When the fight is managed and the system allows easy or accurate gauging of a fight's outcome planning or tactics become less important and pacing is steady - the party can guess how many more tussles they can handle before their resources are exhausted and they have to retreat. This can make things easier for GM and makes strategic play more accessible because the question isn't how a fight will go, but if the party can successful figure out the puzzle of how to fight through to a larger goal before they exhaust their resources. Trick monsters (weapon immunities, odd special abilities) are also a lot easier to introduce into managed systems, as one knows how hard they will be to stop without figuring out the trick, and can judge how much combat the party can handle and so how long they have to figure out the trick.
What game feel? Unpredictability may encourage a more freewheeling sense of play, but because any conflict can go either way, pacing is determined by the dice so setting hard goals and defining defeat and victory may become harder. Perhaps it's ideal for picaresque play.
Managed combat has the ability to feel epic and drive stories if done right. The party knows they can take on the big bad, and has an idea how bad the fight will be, but has to struggle and plan to get there. I think it might be especially effective for military style scenarios or games where resource management is key.
3. Simple vs. Complicated
Simple combat has only a few rule, a lack of fiddly parts. OD&D combat is very simple for example - two to three rolls per round of combat per combatant (including initiative). The number of bonuses involved are also limited. As one adds things, from Strength bonuses, to feats and tactics combat gets more complicated - and combat takes longer. I would argue anything added to combat makes it more complicated. Though that isn't bad, complexity helps create character roles within the party - where everyone hits on a 12 or better and does 1D6 points of damage, why put the fighter in the front? Complexity creates drama and tactical choice - though too much can be overwhelming and simply make the game into tactical combat.
What this Encourages? Complexity and Simplicity effect the Importance of Combat - If combat is simple, it's unlikely to be an interesting central activity, and moreover it shouldn't take up most of the time in the game. It doesn't matter how lethal it is, puzzle traps are deadly to, but when combat is three rolls the puzzle trap will be seen as more of the central challenge.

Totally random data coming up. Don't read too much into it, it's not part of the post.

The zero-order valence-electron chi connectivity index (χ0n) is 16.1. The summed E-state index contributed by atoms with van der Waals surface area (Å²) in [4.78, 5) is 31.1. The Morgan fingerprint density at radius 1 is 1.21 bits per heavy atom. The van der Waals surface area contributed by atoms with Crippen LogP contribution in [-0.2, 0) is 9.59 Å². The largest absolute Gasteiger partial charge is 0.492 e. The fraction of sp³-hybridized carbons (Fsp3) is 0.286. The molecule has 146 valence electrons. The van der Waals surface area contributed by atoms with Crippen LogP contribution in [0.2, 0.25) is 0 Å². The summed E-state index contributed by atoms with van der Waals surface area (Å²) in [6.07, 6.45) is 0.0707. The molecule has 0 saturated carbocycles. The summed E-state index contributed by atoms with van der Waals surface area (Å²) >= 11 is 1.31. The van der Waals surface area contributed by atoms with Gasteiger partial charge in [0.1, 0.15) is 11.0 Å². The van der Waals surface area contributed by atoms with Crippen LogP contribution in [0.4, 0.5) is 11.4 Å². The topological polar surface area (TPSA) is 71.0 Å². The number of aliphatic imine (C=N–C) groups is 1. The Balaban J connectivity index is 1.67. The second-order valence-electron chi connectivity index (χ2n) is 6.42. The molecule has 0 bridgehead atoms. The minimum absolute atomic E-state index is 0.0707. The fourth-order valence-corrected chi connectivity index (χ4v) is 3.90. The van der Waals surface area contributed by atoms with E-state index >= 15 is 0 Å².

Complex combat makes the game about combat, but it also makes the occurrence of combat something that can't just be random, because who wants to spend most of the session fighting that wandering monster rather than getting into the meat of scenario that the GM has built and players are excited about.
Final Thoughts and Examples
What one is looking for depends on the game one wants to play, a game about high school bullies and crushes shouldn't really have a lot of lethality, whereas one about World War I should be instantly deadly all the time with the goal of capturing the absurdity and horror. Note that both these games would want to have unpredictable combat, because sometimes the nerd has to be able to get in a lucky haymaker or go Zangif kid, and sometimes a soldier walks away unscathed when everyone around is annihilated by a shell. Simplicity I'm not so sure about, I suspect high-school troublemakers might be a bit the marital arts spectacle so complexity and skills are appropriate, each fight being a big deal, whereas in trench warfare land (I am starting to suspect each player gets a group of characters there) it's fairly constant and should be quick and unexpected. Thus we have two combat feels we can talk about Non-Lethal, Unpredictable and Complicated vs. Deadly, Unpredictable and Simple.
Now what would something weird be good for - A Lethal, Predictable and Complicated Combat for example? Perhaps a battle mecha game or naval battle scenario. If your ship goes down, or your mecha brews up - it's over. Yet these scenarios would be combat focused and there's a lot of cool fiddly bits before one gets to the inevitable part, but then again in either case it's also partially a management game - do you use the store of Armor piercing shells on an enemy destroyer - surely not, you use the homing torpedoes!
For two campaigns I am running I think the right levels are as follows:
HMS Apollyon - Moderately Lethal, Unpredictable and Simple (It's currently Non-lethal, Unpredictable and Complex). This needs to change. All those lovely leveling skill tables make things hard, and are moot in a flail-snails game anyhow, but mostly it's the recovery rules and the rate of fire of guns that are making trouble. I can't predict how deadly the party will be because of the variability of the characters and the sheer nastiness of exploding dice damage.
ASE - Mostly Deadly, Unpredictable and Simple - I think I've got this down so far. Though no one's died, this is partially because the players have been lucky.